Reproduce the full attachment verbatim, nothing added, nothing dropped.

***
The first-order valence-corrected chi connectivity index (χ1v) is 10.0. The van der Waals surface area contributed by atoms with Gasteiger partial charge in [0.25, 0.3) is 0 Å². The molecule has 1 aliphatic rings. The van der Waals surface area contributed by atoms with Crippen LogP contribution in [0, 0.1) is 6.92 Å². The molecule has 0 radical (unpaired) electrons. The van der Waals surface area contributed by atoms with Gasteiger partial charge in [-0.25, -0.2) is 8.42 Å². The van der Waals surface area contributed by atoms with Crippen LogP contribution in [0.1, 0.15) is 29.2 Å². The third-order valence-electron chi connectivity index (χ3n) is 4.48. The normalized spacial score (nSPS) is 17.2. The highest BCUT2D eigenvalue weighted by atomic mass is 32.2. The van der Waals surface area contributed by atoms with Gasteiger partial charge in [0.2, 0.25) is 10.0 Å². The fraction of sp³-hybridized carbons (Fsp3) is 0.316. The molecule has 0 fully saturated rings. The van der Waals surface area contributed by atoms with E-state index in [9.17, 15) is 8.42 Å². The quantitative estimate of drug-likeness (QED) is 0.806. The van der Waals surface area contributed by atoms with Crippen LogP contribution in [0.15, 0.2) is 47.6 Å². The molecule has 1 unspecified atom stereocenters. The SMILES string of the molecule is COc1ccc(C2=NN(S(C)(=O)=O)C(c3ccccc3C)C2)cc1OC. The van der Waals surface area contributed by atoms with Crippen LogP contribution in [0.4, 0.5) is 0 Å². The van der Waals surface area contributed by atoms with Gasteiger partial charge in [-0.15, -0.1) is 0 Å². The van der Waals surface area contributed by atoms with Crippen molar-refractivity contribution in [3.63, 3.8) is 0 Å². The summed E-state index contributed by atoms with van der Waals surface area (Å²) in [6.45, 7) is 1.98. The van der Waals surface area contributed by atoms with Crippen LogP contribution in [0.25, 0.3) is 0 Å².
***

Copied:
The first-order valence-corrected chi connectivity index (χ1v) is 10.0. The van der Waals surface area contributed by atoms with Gasteiger partial charge in [0.25, 0.3) is 0 Å². The molecule has 1 aliphatic rings. The van der Waals surface area contributed by atoms with Crippen LogP contribution in [0, 0.1) is 6.92 Å². The molecule has 0 radical (unpaired) electrons. The van der Waals surface area contributed by atoms with Gasteiger partial charge in [-0.25, -0.2) is 8.42 Å². The van der Waals surface area contributed by atoms with Crippen LogP contribution in [0.1, 0.15) is 29.2 Å². The third-order valence-electron chi connectivity index (χ3n) is 4.48. The normalized spacial score (nSPS) is 17.2. The highest BCUT2D eigenvalue weighted by atomic mass is 32.2. The van der Waals surface area contributed by atoms with Gasteiger partial charge in [0.2, 0.25) is 10.0 Å². The fraction of sp³-hybridized carbons (Fsp3) is 0.316. The molecule has 0 fully saturated rings. The van der Waals surface area contributed by atoms with E-state index in [9.17, 15) is 8.42 Å². The quantitative estimate of drug-likeness (QED) is 0.806. The van der Waals surface area contributed by atoms with Crippen LogP contribution in [0.15, 0.2) is 47.6 Å². The molecule has 1 unspecified atom stereocenters. The SMILES string of the molecule is COc1ccc(C2=NN(S(C)(=O)=O)C(c3ccccc3C)C2)cc1OC. The van der Waals surface area contributed by atoms with Crippen LogP contribution in [0.4, 0.5) is 0 Å². The van der Waals surface area contributed by atoms with Gasteiger partial charge in [-0.15, -0.1) is 0 Å². The van der Waals surface area contributed by atoms with Crippen molar-refractivity contribution in [3.63, 3.8) is 0 Å². The summed E-state index contributed by atoms with van der Waals surface area (Å²) in [6.45, 7) is 1.98. The van der Waals surface area contributed by atoms with Crippen LogP contribution in [0.25, 0.3) is 0 Å².